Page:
National Catholic Reporter

The Independent News Source

New York

Pope Francis' address to Congress will be broadcast to crowd outside Capitol

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Pope Francis' address to a joint meeting of Congress Sept. 24 will be broadcast live to members of the public on the West Front of the Capitol, House Speaker John Boehner announced Wednesday.

"The visit of Pope Francis to the U.S. Capitol is a historic moment for the country," he said in a statement, adding that "the unprecedented nature of his visit" prompted the decision to broadcast his address.

United Methodist conferences petition denomination on behalf of LGBT rights

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An Upstate New York bishop has dismissed a 2013 complaint that accused a retired United Methodist pastor of breaking church law by officiating at several same-sex weddings, including his daughter’s.

Bishop Mark Webb’s May 26 decision to dismiss charges against the Rev. Steve Heiss eliminates a costly and controversial church trial, which in other cases has highlighted the denomination’s divisions over ministering to gays and lesbians.

Special Mass for abuse victims seen as one step on journey of healing

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When Bishop Nicholas DiMarzio of Brooklyn celebrated a Mass of Hope and Healing for survivors of sexual abuse by the clergy, the mood was pensive.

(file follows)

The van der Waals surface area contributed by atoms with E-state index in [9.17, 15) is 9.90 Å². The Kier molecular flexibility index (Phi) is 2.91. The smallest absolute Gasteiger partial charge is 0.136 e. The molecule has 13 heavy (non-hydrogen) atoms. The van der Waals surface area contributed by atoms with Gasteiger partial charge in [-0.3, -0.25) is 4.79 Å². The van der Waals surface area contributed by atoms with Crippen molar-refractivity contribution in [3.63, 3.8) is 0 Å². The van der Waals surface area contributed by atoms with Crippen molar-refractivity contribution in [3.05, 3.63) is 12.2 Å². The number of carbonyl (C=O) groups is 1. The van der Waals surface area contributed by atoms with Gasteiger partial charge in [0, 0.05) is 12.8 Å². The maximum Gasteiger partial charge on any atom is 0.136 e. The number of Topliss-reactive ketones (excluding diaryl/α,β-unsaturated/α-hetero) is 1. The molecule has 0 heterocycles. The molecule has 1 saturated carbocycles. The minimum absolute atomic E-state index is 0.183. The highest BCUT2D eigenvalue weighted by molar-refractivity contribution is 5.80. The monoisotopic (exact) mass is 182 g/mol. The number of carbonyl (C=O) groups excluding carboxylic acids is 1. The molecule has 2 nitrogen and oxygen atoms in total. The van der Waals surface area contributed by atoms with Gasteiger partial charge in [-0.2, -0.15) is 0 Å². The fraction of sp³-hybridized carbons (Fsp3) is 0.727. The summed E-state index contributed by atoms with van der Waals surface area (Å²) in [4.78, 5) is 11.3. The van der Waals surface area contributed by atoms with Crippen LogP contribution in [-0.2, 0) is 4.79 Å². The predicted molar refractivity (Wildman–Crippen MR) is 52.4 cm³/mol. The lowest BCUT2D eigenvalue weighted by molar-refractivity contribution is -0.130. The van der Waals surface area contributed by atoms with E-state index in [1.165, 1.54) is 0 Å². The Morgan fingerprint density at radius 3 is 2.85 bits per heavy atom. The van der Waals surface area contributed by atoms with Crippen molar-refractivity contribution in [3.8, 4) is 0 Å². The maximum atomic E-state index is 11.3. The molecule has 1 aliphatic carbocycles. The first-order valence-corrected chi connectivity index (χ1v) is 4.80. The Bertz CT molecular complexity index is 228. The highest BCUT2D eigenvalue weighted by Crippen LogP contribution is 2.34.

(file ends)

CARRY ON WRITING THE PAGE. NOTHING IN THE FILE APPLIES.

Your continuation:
After all, this had not been done before in this diocese. It was difficult to judge what the reactions would be.

The liturgy was celebrated the evening of April 15 at St. James Cathedral-Basilica in downtown Brooklyn with more than 100 people in the congregation.

The bishop was joined in the procession by Auxiliary Bishops Raymond Chappetto and Octavio Cisneros, 57 priests and 10 deacons.

New York City to change rules to allow churches to rent schools

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Congregations in New York City that rent space in public schools will be able to hold Easter services this Sunday despite a ruling on Monday by the U.S. Supreme Court rejecting an appeal from an evangelical church in the Bronx that sought to overturn a ban on after-hours worship services at public schools.

A spokesman for Mayor Bill de Blasio also said the mayor would work to ensure that houses of worship could continue to rent space like any other group.

Our Lady of Revenue: New York City churches go on the market, leaving parishioners cynical

Our Lady of Vilnius Church, built by families of immigrant Lithuanian longshoremen, started out a century ago as a beloved worship space. Now, it's a coveted real estate asset.

In 2013, six years after the church was closed, it was sold for $13 million to one of the city's biggest developers. The following year, that company flipped it like a pancake to another developer for $18.4 million.

Now the yellow brick church near the entrance to the Holland Tunnel awaits demolition to make way for an 18-story luxury apartment house.

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August 28-September 10, 2015

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